The first theory supports terraforming as a means to create habitats suitable for life on inhospitable planets. Terraforming allows people to change an environment that is unfavorable to one that is capable of supporting life. This method can be used to create or strengthen an atmosphere, fertilize soils, form a water cycle, and even manipulate the landscape to be more like Earth. It essentially rewrites the ecosystem of the host planet to be as identical as possible to that of the home planet. Current research shows that meteorite soils are fertile enough to harbor bacteria, algae, plant cultures, and even shrimp hatchlings (Mautner, 2014). This evidences the potential for terraforming success in the effort to colonize Mars, a previously hostile environment. Panspermia, the process of spreading bacteria and other microorganisms to celestial bodies, operates as an aspect of terraforming that allows life to develop. This would be one of the initial steps to creating a suitable environment on the Martian surface, because it would enable plant growth and thereby oxygenate the atmosphere. While a lengthy process, terraforming would theoretically allow life on Mars and could be the first step towards galactic residency. This proposal highlights a biocentric, or life-centered, ethic focused on proliferating living organisms including humans, animals, plants, microbes, and biotic landscapes. However, it does not consider the intrinsic or aesthetic values of the host planet, but rather focuses on the instrumental value of potential areas for colonization. It trades the non-living or living nature of the host planet for that of Earth, thereby destroying its original state, and is anthropocentrically focused. Conservationists may argue that this is acceptable so long as it is viewed as necessary and that some celestial bodies are left in their original states. On the other hand, preservationists may assert that this is an entirely immoral act because it places known ecosystems as higher in importance than astral ones, which could not be restored or recreated after being terraformed.
The second opinion supports preserving galactic integrity and prioritizing the care and rehabilitation of Earth above expansion to other planets. This approach is more holistic and asserts that extraterrestrial nature has inherent value because it is free from human impact and should remain so (Mester, 2009). Under this ethic, nature may be used for research and further development of current establishments but should not be interfered with or changed in any way. During an interview with Nicola Davis from The Guardian, renowned astrophysicist Neil DeGrasse Tyson asserts that, “If you had the power of geoengineering to terraform Mars into Earth, then you have the power of geoengineering to turn Earth back into Earth.” (Davis, 2016). Supporters of this ethic fear that expansion will lead to the destruction of yet another planet and will simply be a repetition of mistakes made on Earth rather than a lasting solution to human pollution. Mismanagement of the Earth should be corrected instead of neglected in favor of a ‘New Earth’, and research should focus on rehabilitating the home planet instead of expanding the bounds of human exploration. Conservationists, however, may argue that this proposal does not consider the ramifications of remaining on Earth; Overpopulation cannot be resolved by eco-friendly behavior and no amount of recycling will extend Earth’s lifetime past that of the Sun. While reproduction can be strictly controlled, the risk of creating a global dystopia centered on government control is too high and negates the very foundations of human values such as freedom and independence.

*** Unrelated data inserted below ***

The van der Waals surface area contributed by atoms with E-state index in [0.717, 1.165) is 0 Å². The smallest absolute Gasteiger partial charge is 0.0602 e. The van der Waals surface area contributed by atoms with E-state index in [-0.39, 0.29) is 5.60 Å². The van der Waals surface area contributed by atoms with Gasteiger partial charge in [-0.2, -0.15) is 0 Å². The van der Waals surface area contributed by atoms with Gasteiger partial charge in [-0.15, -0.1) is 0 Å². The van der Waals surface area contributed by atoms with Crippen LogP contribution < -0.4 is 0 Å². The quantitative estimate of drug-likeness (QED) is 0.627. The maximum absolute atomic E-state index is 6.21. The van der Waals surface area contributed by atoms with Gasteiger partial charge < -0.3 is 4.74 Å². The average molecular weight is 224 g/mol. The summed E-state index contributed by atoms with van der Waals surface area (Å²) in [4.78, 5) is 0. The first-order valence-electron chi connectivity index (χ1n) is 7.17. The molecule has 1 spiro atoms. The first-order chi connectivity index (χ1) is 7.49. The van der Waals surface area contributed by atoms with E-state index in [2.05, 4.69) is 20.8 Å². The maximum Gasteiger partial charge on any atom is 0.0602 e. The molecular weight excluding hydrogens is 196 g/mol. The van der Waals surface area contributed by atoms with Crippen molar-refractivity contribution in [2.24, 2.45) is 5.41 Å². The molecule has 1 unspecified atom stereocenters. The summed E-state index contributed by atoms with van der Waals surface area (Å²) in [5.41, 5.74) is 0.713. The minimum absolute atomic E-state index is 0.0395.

When considering all arguments equally, no action can be deemed ethical. This is because each proposal is countered by contrasting values. To remedy this, one ethic must be identified as universally superior and accepted; only then will arguments for or against space colonization find a basis for viable discussion. The best way to approach this conflict is with compromise and the overall support of conservation-based ethics.
While pollution can be remedied, and the Earth may be restored, overpopulation cannot be countered without human rights violations. Therefore, expansion is necessary for the ethical treatment of human beings. However, this does not justify the eradication of extraterrestrial nature and must be done with preservative ethics in mind to ensure boundaries are set and respected. Both sides must compromise and cooperate for celestial expansion, and species survival, to succeed. To ensure this compromise, it is recommended that current efforts be redoubled on rehabilitating the Earth and correcting environmentally detrimental behaviors. Once life on Earth is secured and hominids have developed the practices and technology necessary to live with little negative impact on their environment, focus can then be shifted to the stars. Policies and procedures should be developed to protect the host planet while allowing humans to both conduct research and live on astral bodies. Preliminary colonies may be established on celestial objects determined to be the most hospitable for life with the least amount of necessary intervention once the Earth’s carrying capacity has been reached or exceeded. This can be done by identifying a small number of young planets and systems to colonize while protecting the potential for development of life on others and leaving some strictly for research and observation. Each colony should undergo extensive resource depletion and carrying capacity studies to ensure it will not eventually destroy the host, and plans can be developed for the creation of secondary colonies as population increases. Following this method, humanity’s survival is supported while allowing for galactic protection and integrity without inhibiting the progression of scientific knowledge.
It is human nature to explore and exploit natural resources in favor of convenience, but it does not have to be this way. With time, energy, and dedication, humanity can learn to live in mutualistic harmony with its surroundings and thereby ensure its survival. By utilizing both conservative and preservative ethics, mankind can realize its dreams of reaching for the stars by taking hold of responsible exploration and habitation practices. One planet is no longer large enough to support this species; thus, extraterrestrial expansion must be done responsibly, and ethically, to protect both the future of humanity and the future of the universe.